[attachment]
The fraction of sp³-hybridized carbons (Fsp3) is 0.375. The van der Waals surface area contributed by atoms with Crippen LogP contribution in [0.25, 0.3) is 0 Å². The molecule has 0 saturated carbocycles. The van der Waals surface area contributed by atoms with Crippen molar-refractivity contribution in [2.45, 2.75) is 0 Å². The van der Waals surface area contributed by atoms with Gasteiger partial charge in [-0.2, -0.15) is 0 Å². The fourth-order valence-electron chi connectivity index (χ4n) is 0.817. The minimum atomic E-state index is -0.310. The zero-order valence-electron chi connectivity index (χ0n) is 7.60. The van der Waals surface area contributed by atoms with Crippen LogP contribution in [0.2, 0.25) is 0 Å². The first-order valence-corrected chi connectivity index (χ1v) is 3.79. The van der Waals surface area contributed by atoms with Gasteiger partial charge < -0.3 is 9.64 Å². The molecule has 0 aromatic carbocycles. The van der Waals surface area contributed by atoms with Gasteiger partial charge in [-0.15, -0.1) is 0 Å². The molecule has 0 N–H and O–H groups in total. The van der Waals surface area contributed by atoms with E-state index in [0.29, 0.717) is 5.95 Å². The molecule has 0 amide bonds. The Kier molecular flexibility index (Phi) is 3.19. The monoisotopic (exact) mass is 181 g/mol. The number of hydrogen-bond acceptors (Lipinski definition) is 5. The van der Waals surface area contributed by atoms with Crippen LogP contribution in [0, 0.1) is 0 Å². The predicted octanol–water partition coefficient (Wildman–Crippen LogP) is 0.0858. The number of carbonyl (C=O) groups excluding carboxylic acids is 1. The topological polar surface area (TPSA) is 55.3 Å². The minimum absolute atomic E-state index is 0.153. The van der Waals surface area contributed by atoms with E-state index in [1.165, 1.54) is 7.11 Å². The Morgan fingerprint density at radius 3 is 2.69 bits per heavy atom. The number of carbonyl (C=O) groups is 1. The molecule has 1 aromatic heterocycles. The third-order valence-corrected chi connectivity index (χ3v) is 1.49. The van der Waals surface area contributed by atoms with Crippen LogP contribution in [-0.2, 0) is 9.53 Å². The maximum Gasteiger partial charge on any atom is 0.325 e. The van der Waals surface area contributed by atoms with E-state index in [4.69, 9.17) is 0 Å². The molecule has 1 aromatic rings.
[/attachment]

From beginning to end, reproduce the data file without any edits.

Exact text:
The fraction of sp³-hybridized carbons (Fsp3) is 0.375. The van der Waals surface area contributed by atoms with Crippen LogP contribution in [0.25, 0.3) is 0 Å². The molecule has 0 saturated carbocycles. The van der Waals surface area contributed by atoms with Crippen molar-refractivity contribution in [2.45, 2.75) is 0 Å². The van der Waals surface area contributed by atoms with Gasteiger partial charge in [-0.2, -0.15) is 0 Å². The fourth-order valence-electron chi connectivity index (χ4n) is 0.817. The minimum atomic E-state index is -0.310. The zero-order valence-electron chi connectivity index (χ0n) is 7.60. The van der Waals surface area contributed by atoms with Crippen LogP contribution in [0.2, 0.25) is 0 Å². The first-order valence-corrected chi connectivity index (χ1v) is 3.79. The van der Waals surface area contributed by atoms with Gasteiger partial charge < -0.3 is 9.64 Å². The molecule has 0 aromatic carbocycles. The van der Waals surface area contributed by atoms with Gasteiger partial charge in [-0.15, -0.1) is 0 Å². The molecule has 0 N–H and O–H groups in total. The van der Waals surface area contributed by atoms with E-state index in [0.29, 0.717) is 5.95 Å². The molecule has 0 amide bonds. The Kier molecular flexibility index (Phi) is 3.19. The monoisotopic (exact) mass is 181 g/mol. The number of hydrogen-bond acceptors (Lipinski definition) is 5. The van der Waals surface area contributed by atoms with Crippen LogP contribution in [0, 0.1) is 0 Å². The predicted octanol–water partition coefficient (Wildman–Crippen LogP) is 0.0858. The number of carbonyl (C=O) groups excluding carboxylic acids is 1. The topological polar surface area (TPSA) is 55.3 Å². The minimum absolute atomic E-state index is 0.153. The van der Waals surface area contributed by atoms with E-state index in [1.165, 1.54) is 7.11 Å². The Morgan fingerprint density at radius 3 is 2.69 bits per heavy atom. The number of carbonyl (C=O) groups is 1. The molecule has 1 aromatic heterocycles. The third-order valence-corrected chi connectivity index (χ3v) is 1.49. The van der Waals surface area contributed by atoms with Crippen LogP contribution in [-0.2, 0) is 9.53 Å². The maximum Gasteiger partial charge on any atom is 0.325 e. The van der Waals surface area contributed by atoms with E-state index in [4.69, 9.17) is 0 Å². The molecule has 1 aromatic rings.